Cory Haik is the new chief strategy officer at Mic, a fast-growing media startup based in New York City. Prior to this position, she worked with the digital teams at publications including The Seattle Times and The Washington Post. 

Today, she's responsible for driving and growing online viewership, while overseeing the website's editorial, analytics and product teams. Things are looking well for Mic since it's founding in 2011. It currently boasts 30 million monthly visitors, and some 150 million monthly video views. In the last year alone, Mic has roughly doubled the size of its newsroom to 87 people, and now expanding its coverage beyond policy, politics and activism.

What accounts for the startup's success thus far? Mic's co-founder, Chris Altchek, calls the newsroom a place of genuine dedication and passion: "This is a business where you have content creators editors, writers journalists who care deeply about what they're doing."

Shifting focus

On Monday, Mic announced that it would be unveiling two new channels that cover topics in food and wealth. Food-related coverage is now available on Mic.com. It's financial coverage vertical is expected to launch sometime in July.

Haik explains that the two new topics will continue to reflect what readers have always come to Mic for: Content that exposes and encourages activism and innovation from the community.

A test article in the food section, for example, explored how residents of Tampa, Florida may soon be able to use canned goods to pay off parking tickets. In the way of wealth, expect to see articles about robo-advisers (slick automated investment managers) or other financial technology solutions. 

Will Mic's new business strategy work?

By the numbers, Mic appears to be on good financial footing: To date, it has raised $32 million in venture capital funding for a reported $100 million valuation. Though the company wouldn't disclose revenues, Altchek says Mic is on track to grow by 350 percent in 2016. The company has inked a number of ad deals over the past two years, including with Goldman Sachs, JP Morgan Chase, HBO, Netflix, and Airbnb. (Prior to 2015, Mic was not generating any sales, but instead focused on growing its audience.)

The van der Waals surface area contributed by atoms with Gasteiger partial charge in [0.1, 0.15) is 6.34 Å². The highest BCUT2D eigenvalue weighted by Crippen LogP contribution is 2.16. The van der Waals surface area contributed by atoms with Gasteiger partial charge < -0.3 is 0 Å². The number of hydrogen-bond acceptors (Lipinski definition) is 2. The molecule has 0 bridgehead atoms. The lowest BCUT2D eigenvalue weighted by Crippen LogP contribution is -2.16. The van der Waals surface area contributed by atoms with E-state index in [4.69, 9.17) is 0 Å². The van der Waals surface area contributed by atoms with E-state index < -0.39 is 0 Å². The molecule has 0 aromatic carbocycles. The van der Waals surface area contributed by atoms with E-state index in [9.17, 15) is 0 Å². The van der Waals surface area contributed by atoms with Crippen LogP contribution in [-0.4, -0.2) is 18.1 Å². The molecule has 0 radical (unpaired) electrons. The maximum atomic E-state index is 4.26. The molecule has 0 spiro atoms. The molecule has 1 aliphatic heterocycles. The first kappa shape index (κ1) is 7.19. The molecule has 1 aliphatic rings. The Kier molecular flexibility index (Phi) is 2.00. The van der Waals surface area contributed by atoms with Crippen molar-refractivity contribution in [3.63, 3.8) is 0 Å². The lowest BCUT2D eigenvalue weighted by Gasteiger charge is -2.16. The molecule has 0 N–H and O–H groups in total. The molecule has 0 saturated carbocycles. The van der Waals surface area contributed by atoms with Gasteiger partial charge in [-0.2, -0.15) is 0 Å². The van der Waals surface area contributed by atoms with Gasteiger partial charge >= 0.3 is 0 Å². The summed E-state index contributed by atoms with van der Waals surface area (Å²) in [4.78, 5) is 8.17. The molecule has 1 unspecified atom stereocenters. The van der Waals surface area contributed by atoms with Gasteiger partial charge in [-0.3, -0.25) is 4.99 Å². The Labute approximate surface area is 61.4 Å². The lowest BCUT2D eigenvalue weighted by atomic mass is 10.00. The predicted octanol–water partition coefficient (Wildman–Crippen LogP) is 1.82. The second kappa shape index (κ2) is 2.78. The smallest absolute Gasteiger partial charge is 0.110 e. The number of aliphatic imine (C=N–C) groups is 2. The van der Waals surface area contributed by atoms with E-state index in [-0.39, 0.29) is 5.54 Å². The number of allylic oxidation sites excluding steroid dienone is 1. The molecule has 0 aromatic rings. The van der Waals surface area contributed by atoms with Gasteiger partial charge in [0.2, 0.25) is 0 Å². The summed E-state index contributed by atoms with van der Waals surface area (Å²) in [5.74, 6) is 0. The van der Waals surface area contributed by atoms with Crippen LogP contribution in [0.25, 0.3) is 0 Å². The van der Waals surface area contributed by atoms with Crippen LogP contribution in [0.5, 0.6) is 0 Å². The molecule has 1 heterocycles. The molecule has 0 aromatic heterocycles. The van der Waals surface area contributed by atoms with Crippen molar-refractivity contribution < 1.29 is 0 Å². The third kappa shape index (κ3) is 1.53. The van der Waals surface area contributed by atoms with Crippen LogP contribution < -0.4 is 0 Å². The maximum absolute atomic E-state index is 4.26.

Advertisers are hungry to be where the younger generation lives--which now makes his site an ideal destination for banners or programmatic slots, explains Altchek. A robust video presence is another advantage (because clients are often willing to pay more for video ad placement). The majority of Mic's revenues come from "branded content," or pieces that promote businesses, presented alongside news and opinion coverage.

The company is so confident, in fact, that it recently signed a 10-year lease for a 34,000 square foot office in New York City's World Trade Center, which also houses offices for old-guard media giants like Condé Nast'sThe New Yorker and Vogue.

"We've built a really strong foundation," Altchek says. "We've built advertiser relationships, and a team that we think is the best. We don't need to grow 100 percent year over year. We just need to keep it steady."

Steep competition in a perilous market

Still, this isn't the only Millennial-focused media company to rack up tens of millions of viewers in a short period of time. Upworthy, which at its peak boasted 90 million monthly viewers, now sees just around 22 million, according to the most recent data from Quantcast. (The startup's founding ethos was to tell the stories that readers might not necessarily "fall in love with," but which could inspire them to do something to make a difference.)

Others, by contrast, have continued to expand: Mic competes for Millennial clicks with companies like BuzzFeed and the Huffington Post, the former of which racks up some 460 million global monthly visitors, and the latter of which has video views in the billions.

Haik is confident that readership is engaged and loyal, and will only continue to grow over time. "Mic has over and over again debunked the idea that people don't care about the news," she explained. 

Today, Haik continues to follow trends much as she did at the Post. Mic is now working on a series of bots, including one called "Dis or Dat" which auto-generates articles for the reader, based on a series of short questions. Another, called Trump Chat, will interact with users in the voice of the presumptive Republican nominee. 

She contends that new media, as different as it may look from traditional journalism, is finding innovative ways to report the world's most pressing stories. Earlier this month, the tech team at Mic discovered through a Reddit thread that glow sticks advertised to let Bernie Sanders supporters "feel the Burn," were actually explosive and dangerous to make.

"The gifts of these devices are not fully leveraged," Haik said, swiftly and gracefully picking up her iPhone. "Putting together a team that does that kind of stuff is very much a part of what we want to do."